American Heritage® Dictionary of the English Language, Fourth Edition
- n. Astronomy An arbitrary formation of stars perceived as a figure or design, especially one of 88 recognized groups named after characters from classical mythology and various common animals and objects.
- n. Astronomy An area of the celestial sphere occupied by one of the 88 recognized constellations.
- n. The configuration of planets at the time of one's birth, regarded by astrologers as determining one's character or fate.
- n. A gathering or an assemblage, especially of prominent persons or things: The symposium was attended by a constellation of artists and writers.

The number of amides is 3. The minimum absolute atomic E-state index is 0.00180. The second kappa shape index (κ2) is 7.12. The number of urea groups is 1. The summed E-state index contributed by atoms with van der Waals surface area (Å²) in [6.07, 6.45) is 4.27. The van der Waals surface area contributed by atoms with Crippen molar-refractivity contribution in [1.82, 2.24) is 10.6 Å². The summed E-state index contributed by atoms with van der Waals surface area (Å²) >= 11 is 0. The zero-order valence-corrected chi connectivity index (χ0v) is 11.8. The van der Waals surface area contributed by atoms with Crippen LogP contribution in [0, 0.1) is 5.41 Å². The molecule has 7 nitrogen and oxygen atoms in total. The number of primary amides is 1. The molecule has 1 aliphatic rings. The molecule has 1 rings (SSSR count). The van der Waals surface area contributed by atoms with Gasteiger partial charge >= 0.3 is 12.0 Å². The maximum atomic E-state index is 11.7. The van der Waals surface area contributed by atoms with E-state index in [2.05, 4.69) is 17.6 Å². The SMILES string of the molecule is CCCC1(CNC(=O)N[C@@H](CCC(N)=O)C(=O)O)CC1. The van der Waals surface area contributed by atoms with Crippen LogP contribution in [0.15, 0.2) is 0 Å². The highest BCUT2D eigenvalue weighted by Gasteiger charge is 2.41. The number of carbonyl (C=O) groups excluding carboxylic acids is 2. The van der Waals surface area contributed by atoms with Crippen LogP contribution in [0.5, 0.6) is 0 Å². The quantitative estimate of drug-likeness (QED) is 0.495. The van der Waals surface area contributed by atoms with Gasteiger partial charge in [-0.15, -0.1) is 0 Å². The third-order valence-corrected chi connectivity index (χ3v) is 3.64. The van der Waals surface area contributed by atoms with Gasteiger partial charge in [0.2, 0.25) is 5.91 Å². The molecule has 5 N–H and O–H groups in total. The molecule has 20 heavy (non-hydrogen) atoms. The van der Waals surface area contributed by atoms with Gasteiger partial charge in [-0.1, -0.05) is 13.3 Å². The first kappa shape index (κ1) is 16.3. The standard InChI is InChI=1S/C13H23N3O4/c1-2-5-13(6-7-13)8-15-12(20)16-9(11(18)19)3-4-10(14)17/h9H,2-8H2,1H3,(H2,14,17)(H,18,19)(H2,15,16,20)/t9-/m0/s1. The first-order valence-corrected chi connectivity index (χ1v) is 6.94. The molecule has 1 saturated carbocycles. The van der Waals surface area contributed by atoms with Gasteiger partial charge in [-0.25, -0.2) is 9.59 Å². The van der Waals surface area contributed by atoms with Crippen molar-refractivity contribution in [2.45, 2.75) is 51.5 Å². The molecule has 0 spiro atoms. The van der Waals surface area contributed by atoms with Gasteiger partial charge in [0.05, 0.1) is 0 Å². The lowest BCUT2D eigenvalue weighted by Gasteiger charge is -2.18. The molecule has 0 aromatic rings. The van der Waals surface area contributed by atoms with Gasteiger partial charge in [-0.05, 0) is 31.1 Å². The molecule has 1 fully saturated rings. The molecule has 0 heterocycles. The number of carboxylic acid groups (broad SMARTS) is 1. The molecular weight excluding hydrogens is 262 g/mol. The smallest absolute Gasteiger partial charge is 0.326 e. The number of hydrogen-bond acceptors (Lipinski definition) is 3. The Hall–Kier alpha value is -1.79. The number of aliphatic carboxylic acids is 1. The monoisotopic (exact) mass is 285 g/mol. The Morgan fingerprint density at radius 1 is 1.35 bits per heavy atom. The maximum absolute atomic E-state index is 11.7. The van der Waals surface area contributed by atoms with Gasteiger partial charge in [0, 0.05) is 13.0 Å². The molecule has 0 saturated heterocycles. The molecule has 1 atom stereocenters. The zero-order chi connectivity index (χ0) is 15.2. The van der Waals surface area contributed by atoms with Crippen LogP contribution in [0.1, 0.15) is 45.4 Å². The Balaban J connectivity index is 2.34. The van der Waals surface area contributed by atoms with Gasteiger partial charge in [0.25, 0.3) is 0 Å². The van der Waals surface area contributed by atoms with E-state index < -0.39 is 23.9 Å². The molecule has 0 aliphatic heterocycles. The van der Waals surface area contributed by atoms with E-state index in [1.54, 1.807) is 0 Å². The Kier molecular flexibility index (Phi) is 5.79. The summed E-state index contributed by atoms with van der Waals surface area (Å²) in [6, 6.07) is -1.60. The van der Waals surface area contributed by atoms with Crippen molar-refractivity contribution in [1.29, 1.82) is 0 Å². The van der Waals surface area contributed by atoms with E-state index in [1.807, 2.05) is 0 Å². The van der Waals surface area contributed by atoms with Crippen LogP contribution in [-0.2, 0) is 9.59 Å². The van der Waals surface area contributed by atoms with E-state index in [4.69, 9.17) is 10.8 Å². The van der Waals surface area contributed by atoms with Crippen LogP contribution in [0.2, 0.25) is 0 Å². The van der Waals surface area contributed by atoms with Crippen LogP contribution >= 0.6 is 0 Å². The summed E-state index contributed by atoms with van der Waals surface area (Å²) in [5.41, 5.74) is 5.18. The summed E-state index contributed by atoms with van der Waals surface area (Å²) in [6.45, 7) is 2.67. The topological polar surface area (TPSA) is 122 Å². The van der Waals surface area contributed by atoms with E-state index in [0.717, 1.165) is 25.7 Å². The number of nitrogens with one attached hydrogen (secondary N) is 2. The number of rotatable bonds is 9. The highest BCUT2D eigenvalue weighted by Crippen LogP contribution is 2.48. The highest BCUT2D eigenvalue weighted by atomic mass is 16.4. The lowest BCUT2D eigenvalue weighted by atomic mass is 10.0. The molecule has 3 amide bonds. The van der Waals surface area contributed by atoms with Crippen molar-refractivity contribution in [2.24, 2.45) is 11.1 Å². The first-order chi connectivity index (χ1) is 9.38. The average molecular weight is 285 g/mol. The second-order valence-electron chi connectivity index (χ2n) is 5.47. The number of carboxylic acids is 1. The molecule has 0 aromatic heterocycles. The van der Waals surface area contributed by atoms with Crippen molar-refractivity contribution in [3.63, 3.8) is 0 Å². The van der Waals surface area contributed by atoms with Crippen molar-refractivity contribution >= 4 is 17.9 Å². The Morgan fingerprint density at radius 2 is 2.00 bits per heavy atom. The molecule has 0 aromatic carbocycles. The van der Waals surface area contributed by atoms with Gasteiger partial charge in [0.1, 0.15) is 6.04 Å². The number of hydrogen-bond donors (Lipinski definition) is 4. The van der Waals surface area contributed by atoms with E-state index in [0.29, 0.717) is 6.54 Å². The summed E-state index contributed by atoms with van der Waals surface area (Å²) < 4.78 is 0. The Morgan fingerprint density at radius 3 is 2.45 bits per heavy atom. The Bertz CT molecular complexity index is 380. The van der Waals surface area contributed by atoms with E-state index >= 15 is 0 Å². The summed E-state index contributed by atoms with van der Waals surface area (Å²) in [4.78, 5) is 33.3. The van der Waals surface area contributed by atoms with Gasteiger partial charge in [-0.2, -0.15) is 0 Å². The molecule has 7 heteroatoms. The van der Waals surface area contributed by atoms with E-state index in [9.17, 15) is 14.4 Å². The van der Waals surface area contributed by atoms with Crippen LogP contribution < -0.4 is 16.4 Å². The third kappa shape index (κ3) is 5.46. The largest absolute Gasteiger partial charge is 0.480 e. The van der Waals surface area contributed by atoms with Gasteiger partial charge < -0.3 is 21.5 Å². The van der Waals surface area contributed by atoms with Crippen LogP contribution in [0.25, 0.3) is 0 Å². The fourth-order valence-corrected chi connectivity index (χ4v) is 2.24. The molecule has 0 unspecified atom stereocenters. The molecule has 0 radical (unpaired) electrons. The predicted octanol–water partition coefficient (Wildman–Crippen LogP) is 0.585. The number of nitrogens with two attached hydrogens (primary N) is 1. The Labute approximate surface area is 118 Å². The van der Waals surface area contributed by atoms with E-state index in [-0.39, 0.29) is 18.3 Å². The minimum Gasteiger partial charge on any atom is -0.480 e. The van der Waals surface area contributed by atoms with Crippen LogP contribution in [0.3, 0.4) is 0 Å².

- n. A set or configuration, as of related items, properties, ideas, or individuals: a constellation of demands ranging from better food to improved health care; a constellation of feelings about the divorce.
Century Dictionary and Cyclopedia